Automated 3D modeling methods are important because they reduce the time an operator must devote to the modeling procedure, enable nontechnical personnel to perform 3D modeling, and allow repeated measurements. Color features are a major issue in cultural heritage. Multispectral color, in connection with 3D geometry, is a new approach that requires appropriate acquisition instruments and modeling tools. State-of-the-art solutions can certainly be improved with respect to speed and ease of use. Our current efforts are focused both in this direction, and on the parallel fields of information analysis and standardizing acquisition procedures.

Anna Paviotti, Nicola Brusco, Guido Maria Cortelazzo
Department of Information Engineering
University of Padova
Padova, Italy

Anna Paviotti was born in Udine, Italy, in 1980. She graduated in telecommunications engineering from the University of Padova in October 2004. Since January 2005 she has been a PhD student at the Department of Information Engineering of the same university.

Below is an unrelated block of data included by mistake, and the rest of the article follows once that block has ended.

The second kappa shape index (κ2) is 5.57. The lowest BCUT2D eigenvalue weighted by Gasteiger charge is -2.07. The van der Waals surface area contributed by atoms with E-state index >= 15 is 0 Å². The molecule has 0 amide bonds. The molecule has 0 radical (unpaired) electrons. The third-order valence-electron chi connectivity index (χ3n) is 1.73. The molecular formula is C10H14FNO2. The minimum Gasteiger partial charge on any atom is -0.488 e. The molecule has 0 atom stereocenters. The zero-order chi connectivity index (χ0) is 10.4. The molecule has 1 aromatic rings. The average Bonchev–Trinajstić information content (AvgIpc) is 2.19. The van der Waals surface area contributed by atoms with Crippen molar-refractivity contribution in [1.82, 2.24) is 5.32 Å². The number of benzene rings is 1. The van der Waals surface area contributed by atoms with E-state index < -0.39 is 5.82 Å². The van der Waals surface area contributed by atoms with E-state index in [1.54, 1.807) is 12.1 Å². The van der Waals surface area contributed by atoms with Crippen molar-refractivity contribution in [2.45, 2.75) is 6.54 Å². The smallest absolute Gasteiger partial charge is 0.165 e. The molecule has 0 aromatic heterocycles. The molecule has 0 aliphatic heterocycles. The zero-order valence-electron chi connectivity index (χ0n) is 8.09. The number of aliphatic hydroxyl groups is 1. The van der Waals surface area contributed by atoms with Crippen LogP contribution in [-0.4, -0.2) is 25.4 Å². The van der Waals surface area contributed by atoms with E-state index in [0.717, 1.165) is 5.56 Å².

Nicola Brusco was born in Caprino Veronese, Italy, in 1977. He graduated from the University of Padova with a degree in computer engineering in July 2002. In December 2005 he obtained a PhD in telecommunication engineering at the Department of Information Engineering of the University of Padova, where he is currently holding a postdoctoral fellowship.

Guido M. Cortelazzo was born in Este, Italy, in 1952. He holds a degree in electrical engineering from the University of Padova (1976), and MS and PhD degrees in electrical engineering from the University of Illinois at Urbana-Champaign (1980 and 1984, respectively). From 1983 to 1986 he worked with M/A-COM Linkabit, a satellite communication company based in San Diego, CA. In 1986 he joined the Department of Information Engineering of the University of Padova, where he is now full professor.